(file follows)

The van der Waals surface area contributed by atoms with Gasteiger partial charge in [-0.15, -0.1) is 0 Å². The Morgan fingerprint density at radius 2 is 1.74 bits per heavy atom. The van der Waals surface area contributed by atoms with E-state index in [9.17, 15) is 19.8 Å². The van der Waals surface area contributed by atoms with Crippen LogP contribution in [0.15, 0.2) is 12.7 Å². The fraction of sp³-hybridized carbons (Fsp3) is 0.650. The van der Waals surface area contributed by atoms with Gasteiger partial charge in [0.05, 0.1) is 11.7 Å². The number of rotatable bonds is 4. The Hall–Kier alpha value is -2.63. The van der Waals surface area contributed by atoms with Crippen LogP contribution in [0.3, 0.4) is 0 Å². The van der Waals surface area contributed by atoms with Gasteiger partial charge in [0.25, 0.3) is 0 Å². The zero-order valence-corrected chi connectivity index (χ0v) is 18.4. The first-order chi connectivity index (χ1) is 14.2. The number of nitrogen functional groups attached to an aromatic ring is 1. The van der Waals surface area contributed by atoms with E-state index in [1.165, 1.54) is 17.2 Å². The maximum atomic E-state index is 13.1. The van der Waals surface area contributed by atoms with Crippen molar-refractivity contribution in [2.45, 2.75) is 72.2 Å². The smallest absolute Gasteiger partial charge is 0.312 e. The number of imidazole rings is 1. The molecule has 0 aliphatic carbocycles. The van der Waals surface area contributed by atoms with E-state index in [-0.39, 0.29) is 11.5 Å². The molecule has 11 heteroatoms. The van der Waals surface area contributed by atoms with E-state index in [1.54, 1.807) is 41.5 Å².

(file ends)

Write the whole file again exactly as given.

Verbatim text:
The van der Waals surface area contributed by atoms with Gasteiger partial charge in [-0.15, -0.1) is 0 Å². The Morgan fingerprint density at radius 2 is 1.74 bits per heavy atom. The van der Waals surface area contributed by atoms with E-state index in [9.17, 15) is 19.8 Å². The van der Waals surface area contributed by atoms with Crippen LogP contribution in [0.15, 0.2) is 12.7 Å². The fraction of sp³-hybridized carbons (Fsp3) is 0.650. The van der Waals surface area contributed by atoms with Gasteiger partial charge in [0.05, 0.1) is 11.7 Å². The number of rotatable bonds is 4. The Hall–Kier alpha value is -2.63. The van der Waals surface area contributed by atoms with Crippen LogP contribution in [0.3, 0.4) is 0 Å². The van der Waals surface area contributed by atoms with Gasteiger partial charge in [0.25, 0.3) is 0 Å². The zero-order valence-corrected chi connectivity index (χ0v) is 18.4. The first-order chi connectivity index (χ1) is 14.2. The number of nitrogen functional groups attached to an aromatic ring is 1. The van der Waals surface area contributed by atoms with E-state index in [1.165, 1.54) is 17.2 Å². The maximum atomic E-state index is 13.1. The van der Waals surface area contributed by atoms with Crippen molar-refractivity contribution in [2.45, 2.75) is 72.2 Å². The smallest absolute Gasteiger partial charge is 0.312 e. The number of imidazole rings is 1. The molecule has 0 aliphatic carbocycles. The van der Waals surface area contributed by atoms with E-state index in [-0.39, 0.29) is 11.5 Å². The molecule has 11 heteroatoms. The van der Waals surface area contributed by atoms with E-state index in [1.54, 1.807) is 41.5 Å².